Alexandria officials take precautions and ask for help from residents.
ALEXANDRIA – If you’re looking forward to President-elect Joe Biden’s inauguration Wednesday, you’re not alone. However, you might be alone while watching the historic moment take place.
Throughout this week, officials from Alexandria, Arlington and even Gov. Ralph Northam urged people to watch the event at home.
The request came from two different origins. First, officials expressed concern over the coronavirus. Normally, thousands of people attend the inauguration in Washington, D.C. Large gatherings increase the chances of people becoming infected with COVID-19 and the affair could become a super spreader event for the virus.
Secondly, the recent riots at the U.S. Capitol sparked concern.
For those reasons, Alexandria officials, along with state and regional leaders, urged the public to not visit the nation’s capital over the next week.
“The past year has been unlike any other in many ways,” said Alexandria Mayor Justin Wilson. “Because we are still in an active public health emergency and a federal state of emergency, this observance will take place individually rather than in crowds. Our public safety teams are working diligently to protect us, but they need our help to make good choices. This year, more than ever, the most patriotic thing we can do is keep each other safe.”
Alexandria plans to activate its Emergency Operations Center on the day of the event, Wilson said. From there, officials will monitor for any issues that arise and will coordinate appropriate responses to any potential threats.
The Alexandria Police Department will also play a vital role in keeping the area safe. Currently, officials within the department are evaluating intelligence information. They are also busy preparing for potential security threats before they become actual scenarios.
The city also mobilized its public safety departments. They will collaborate with federal, state and local partners in the region, including the Metropolitan Washington Council of Governments.
The city noted no current known threats specific to Alexandria.
“The primary mission of local government is to protect the safety of our community,” said Craig Fifer, the City of Alexandria’s director of communications and public information. “[We] work very hard to make sure that every special event and every holiday weekend is safe and this particular holiday week is unlike any before. We have a combination of the weekend, the Martin Luther King [Jr.] holiday and the Inauguration Day to begin with, combined with a global pandemic and a state of emergency at the national Capitol region due to the violence at the Capitol last week. We urge people not to travel to D.C. or to gather in crowds anywhere.”
Alexandria Asks Residents to Report
While emergency services will be on high alert, Alexandria officials are also asking residents to report suspicious activity. But let’s be clear what that means and what it doesn’t. If a family wearing traditionally faith-based garments asks for directions, that’s not something to report. Don’t call the police if someone stands within six feet of you or sneezes on the Metro.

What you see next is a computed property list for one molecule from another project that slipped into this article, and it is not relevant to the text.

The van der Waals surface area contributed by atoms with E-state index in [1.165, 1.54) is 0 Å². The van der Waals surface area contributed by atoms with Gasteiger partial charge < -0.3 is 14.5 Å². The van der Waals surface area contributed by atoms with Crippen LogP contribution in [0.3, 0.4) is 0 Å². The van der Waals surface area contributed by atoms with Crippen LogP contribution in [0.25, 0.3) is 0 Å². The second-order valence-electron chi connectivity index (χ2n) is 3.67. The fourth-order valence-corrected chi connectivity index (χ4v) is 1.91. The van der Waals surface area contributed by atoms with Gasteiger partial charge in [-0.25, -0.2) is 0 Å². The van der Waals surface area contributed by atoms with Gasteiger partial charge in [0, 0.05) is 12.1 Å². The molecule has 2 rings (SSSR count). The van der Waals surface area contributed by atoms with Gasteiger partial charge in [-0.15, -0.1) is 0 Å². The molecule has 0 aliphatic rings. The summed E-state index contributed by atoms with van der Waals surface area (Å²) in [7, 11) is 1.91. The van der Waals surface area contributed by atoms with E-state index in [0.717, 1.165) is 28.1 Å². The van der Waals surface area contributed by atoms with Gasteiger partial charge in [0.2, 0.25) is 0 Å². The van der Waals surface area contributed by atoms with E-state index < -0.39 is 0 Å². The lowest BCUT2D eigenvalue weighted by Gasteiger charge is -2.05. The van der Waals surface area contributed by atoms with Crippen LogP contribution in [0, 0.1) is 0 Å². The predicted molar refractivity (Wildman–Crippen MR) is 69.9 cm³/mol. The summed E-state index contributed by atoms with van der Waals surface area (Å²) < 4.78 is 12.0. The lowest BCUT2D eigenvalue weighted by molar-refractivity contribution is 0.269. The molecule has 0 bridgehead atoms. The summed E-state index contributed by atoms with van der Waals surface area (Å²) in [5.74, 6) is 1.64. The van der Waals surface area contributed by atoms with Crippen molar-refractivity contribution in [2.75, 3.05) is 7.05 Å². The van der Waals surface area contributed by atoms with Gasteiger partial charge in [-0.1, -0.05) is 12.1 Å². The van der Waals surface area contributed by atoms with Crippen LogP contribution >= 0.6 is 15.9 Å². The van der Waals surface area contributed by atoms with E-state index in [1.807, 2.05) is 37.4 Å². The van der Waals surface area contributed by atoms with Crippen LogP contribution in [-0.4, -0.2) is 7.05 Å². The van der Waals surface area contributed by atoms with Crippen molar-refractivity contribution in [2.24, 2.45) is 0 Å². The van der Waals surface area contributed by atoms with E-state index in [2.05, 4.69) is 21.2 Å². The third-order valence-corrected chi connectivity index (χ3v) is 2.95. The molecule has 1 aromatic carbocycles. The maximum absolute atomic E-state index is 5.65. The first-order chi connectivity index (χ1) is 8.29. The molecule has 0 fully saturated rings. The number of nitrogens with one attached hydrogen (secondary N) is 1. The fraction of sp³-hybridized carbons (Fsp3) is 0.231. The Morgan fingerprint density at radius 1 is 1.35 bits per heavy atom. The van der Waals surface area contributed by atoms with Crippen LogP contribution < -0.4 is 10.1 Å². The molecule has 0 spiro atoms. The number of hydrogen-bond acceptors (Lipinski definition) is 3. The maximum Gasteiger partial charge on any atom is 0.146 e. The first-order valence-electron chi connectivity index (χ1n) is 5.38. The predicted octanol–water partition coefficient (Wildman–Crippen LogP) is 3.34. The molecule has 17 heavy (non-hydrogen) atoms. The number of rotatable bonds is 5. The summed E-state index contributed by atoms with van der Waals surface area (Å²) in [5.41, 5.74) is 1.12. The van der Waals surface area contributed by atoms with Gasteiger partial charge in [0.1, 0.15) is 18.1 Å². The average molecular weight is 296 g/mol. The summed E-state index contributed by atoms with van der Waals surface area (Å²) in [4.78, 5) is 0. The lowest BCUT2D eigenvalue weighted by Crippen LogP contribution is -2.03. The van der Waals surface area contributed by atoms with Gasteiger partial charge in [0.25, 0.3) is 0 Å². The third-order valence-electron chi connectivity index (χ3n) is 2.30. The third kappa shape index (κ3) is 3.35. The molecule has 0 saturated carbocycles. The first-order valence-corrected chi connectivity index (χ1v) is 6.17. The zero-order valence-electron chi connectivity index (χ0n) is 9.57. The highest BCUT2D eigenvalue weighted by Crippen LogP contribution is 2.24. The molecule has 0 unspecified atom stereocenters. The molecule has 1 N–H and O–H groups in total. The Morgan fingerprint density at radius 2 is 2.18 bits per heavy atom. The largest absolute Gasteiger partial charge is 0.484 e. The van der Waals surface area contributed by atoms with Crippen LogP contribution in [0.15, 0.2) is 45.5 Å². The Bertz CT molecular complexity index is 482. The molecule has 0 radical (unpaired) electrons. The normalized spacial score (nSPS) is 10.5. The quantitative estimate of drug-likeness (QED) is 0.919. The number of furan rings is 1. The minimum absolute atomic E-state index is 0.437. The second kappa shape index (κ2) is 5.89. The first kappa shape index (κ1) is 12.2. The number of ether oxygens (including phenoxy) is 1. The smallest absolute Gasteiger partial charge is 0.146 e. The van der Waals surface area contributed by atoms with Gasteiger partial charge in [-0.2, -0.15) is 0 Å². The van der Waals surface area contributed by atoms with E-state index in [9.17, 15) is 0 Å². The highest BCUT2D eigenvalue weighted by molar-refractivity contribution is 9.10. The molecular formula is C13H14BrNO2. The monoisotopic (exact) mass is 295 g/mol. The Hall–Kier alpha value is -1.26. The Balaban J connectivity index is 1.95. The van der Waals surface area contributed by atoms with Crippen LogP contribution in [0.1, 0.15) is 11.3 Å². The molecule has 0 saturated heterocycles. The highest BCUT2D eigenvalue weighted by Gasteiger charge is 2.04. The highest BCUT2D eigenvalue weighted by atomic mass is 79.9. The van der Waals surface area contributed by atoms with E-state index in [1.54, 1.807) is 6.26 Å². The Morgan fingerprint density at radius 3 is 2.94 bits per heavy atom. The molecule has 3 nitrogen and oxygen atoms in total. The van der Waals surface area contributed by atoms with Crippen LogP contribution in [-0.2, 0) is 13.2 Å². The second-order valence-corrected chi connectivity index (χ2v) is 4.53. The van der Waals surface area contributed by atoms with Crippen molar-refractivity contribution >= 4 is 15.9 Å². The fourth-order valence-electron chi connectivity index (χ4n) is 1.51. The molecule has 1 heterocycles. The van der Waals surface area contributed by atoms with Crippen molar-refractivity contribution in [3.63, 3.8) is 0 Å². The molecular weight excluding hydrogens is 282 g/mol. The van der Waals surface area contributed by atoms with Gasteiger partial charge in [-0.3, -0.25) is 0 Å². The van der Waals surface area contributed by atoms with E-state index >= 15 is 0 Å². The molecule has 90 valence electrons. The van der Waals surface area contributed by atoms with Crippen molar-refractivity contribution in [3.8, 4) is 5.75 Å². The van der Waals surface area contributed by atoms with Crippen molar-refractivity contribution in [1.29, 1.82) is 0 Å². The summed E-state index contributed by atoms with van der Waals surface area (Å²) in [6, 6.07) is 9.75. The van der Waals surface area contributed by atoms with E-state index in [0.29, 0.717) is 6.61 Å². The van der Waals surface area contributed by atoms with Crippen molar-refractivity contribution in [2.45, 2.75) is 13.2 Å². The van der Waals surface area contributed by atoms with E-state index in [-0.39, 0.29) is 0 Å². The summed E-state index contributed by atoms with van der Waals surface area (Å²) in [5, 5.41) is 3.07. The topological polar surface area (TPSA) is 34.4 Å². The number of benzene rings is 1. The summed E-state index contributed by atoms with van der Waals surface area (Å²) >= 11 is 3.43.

Instead, the city lays out several guidelines for what’s considered suspicious activity. They include unusual items or situations; civilians dressed in military-style uniforms or tactical gear or driving military-style vehicles; large amounts or sizes of luggage; or someone talking about planned violence.
Furthermore, while it might alarm some to see a person with a gun walking down the street, that action also is not inherently illegal. Virginia is an open carry state. Those age 21 and older may also have a concealed handgun permit, which allows them to carry a weapon without the object in plain sight.
However, the law in Alexandria prohibits firearms in city facilities, parks and gatherings requiring special event permits. Private property owners like hotels and transportation providers may also prohibit firearms.
The city asked residents to call emergency services if they observed someone that met any of that criteria. You can call or text 911 to report any suspicions. If you want to get emergency alerts, just text INAUG2021 to 888-777.
Even if you wanted to go to the inauguration in person, it would be a bit of a challenge. Metrorail restricted 13 stations on Friday, with plans to keep the new schedule until Jan. 21. That includes the Arlington Cemetery Station and others in downtown D.C.
Impacted lines will operate on a Saturday schedule and will bypass closed stations.
“That means, generally trains every 12 minutes or every 15 minutes on the red line,” Fifer said.
Metrobus also announced changes.
The company plans to detour 26 bus routes during the seven-day period. They also announced plans to operate on a Saturday schedule on Jan. 20.
“The buses will not be going to the Pentagon on Inauguration Day,” Fifer said.
There will be no service on DASH’s AT2X route on Jan. 20.
Fifer also noted that changes could occur for other travel methods, including Amtrak and Virginia Railway Express.
“It’s really important for anybody who’s planning to use transit to check the website of that transit provider before they travel,” Fifer said. “Although we really encourage people not to travel at all and to stay home.”
Amie Knowles reports for Dogwood. You can reach her at [email protected]
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